Cayenne is actually from the nightshade family and is most commonly associated with the spicy cayenne pepper,
There are dozens of varieties of these hot peppers, but they all appear very similar. Cayenne is typically found in Central and South America, although changes in growing habits have made them available around the world.
Some people even grow the little things as houseplants. Most plants will produce their “fruit” in mid-August, with blooms appearing in the early summer. It is that fruit that is most relevant to our discussion. It has a number of applications for dogs, surprisingly.
Because of its warming properties and anti-inflammatory capabilities, it can actually be a very helpful addition to your herbal treatment arsenal.
Therapeutic Uses for Dogs
Most internal uses of cayenne for dogs comes in capsule format, although whole fruits can be used in oil infusions, ointments, salves, tinctures, and even creams.
Some stores carry commercial brands of cayenne creams or ointments that are useful in treatments of things like arthritis, stiffness and sore muscles.
You can track down cayenne almost anywhere, as should be apparent by now. Should you be so inclined, you can also find the plants at most nurseries that sell vegetable plants.
- One of the key therapeutic uses for cayenne is in widening the blood vessels. This process is called vasodilation, which occurs after the relaxation of “smooth muscle cells” within the walls of the vessels themselves. This naturally increases the flow of blood, which is why hot foods – like those foods with heavy doses of cayenne peppers – make us sweat. They have the same effect on our four-legged friends.
- When cayenne is used internally, it will warm the body with remarkable speed. It dilates the smaller capillaries and aids in circulation to the extremities, which makes it a valuable treatment option when dealing with things like poor circulation. Because of the quickness with which cayenne can push the blood, it is sometimes used alongside other herbal treatments to quicken delivery of said treatment. While
- When injuries crush extremities or otherwise prevent the flow of blood, cayenne can be especially useful. If your pup has endlessly cold paws or feet, you may want to look into using cayenne as a treatment.
- It should also be noted that cayenne is very effective when it comes to stopping bleeding. Considering its properties when it comes to quickening the flow of blood, one might not expect it to work this way. But cayenne is actually very effective in direct application when applied to the skin. Interestingly, it doesn’t hurt very much when applied to an open wound. You should test this out on a small sample size first, of course, as your dog could have a problematic reaction.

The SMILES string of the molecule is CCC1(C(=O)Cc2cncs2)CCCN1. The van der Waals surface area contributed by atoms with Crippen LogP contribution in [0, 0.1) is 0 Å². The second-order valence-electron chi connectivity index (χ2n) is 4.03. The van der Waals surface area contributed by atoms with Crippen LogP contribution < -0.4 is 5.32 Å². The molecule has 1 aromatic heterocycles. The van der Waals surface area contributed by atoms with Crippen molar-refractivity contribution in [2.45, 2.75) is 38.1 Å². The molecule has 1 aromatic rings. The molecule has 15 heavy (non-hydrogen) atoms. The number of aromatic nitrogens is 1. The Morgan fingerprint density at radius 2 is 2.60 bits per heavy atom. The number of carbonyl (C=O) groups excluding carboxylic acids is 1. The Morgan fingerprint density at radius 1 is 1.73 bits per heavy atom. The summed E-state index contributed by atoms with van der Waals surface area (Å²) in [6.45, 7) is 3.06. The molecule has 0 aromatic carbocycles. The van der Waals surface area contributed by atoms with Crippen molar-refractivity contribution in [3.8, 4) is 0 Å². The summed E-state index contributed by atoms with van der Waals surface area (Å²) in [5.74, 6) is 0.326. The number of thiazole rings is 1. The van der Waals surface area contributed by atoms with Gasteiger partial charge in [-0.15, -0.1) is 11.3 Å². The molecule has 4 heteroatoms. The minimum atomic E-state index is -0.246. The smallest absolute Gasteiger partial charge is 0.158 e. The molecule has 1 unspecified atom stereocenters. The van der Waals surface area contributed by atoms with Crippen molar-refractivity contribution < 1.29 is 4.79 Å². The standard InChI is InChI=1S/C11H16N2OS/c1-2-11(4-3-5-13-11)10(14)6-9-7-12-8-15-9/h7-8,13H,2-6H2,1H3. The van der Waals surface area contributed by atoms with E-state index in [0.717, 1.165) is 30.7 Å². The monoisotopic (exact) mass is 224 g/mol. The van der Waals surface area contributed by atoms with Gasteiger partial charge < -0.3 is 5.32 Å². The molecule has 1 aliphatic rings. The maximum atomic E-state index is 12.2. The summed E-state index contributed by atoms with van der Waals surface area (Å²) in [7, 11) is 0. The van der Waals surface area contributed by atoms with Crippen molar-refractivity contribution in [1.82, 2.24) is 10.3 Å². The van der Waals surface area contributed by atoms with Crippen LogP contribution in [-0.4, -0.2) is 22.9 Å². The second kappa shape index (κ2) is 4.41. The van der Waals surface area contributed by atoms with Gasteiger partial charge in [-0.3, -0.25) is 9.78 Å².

Dosage and Directions:
Never give over the counter capsules meant for humans. When considering using it internally, you should actually talk with a holistic vet first. Internal applications for a dog or cat would come in the form of a capsule with a smidgeon of powdered cayenne enclosed. This is generally enough to satisfy whatever needs the animal has. Again, any other internal dosages should be discussed with a professional.
What You Should Know Before Using Cayenne on Your Dog
It’s natural to assume that the heat of cayenne peppers would be problematic for dogs. A simple Google search of “cayenne” and “dogs” turns up an array of abuses, from applications in dog repellent to cases of animal abuse charges. It’s a nasty selection, to say the least.
But here’s the thing: cayenne does not cause irritation to the digestive tract when used moderately.
- Steer clear of administering it to animals with kidney or urinary problems, sensitive stomachs or those with inflammatory digestive conditions such as IBD , but recognize that most dogs will find it safe for use. The issue here is with ensuring that it is for your pet. Some dogs will not take to it, while others will have no problem with a little spice now and then.
- Cayenne is a strong irritant to the nose and eyes, of course, which is where its application as a repellent comes into play. Cayenne is also in bear spray, so you can get a good sense for how it might work if it gets in contact with your pup’s more sensitive membranes.
- After use, make sure you wash your hands so you don’t get a hit of the “bear spray” yourself. Ouch!
Reasons to Use
In summary, cayenne has some surprisingly effective applications for your dog. It’s a mostly safe herb, when used properly, and it can help quicken blood flow. You should be fine if you use it within the required dosage and test topical applications before committing to a larger area.
References: Herbs for Pets by M.L. Wulff-Tilford and G.L. Tilford, Natural Remedies for Dogs and Cats by CJ Puotinen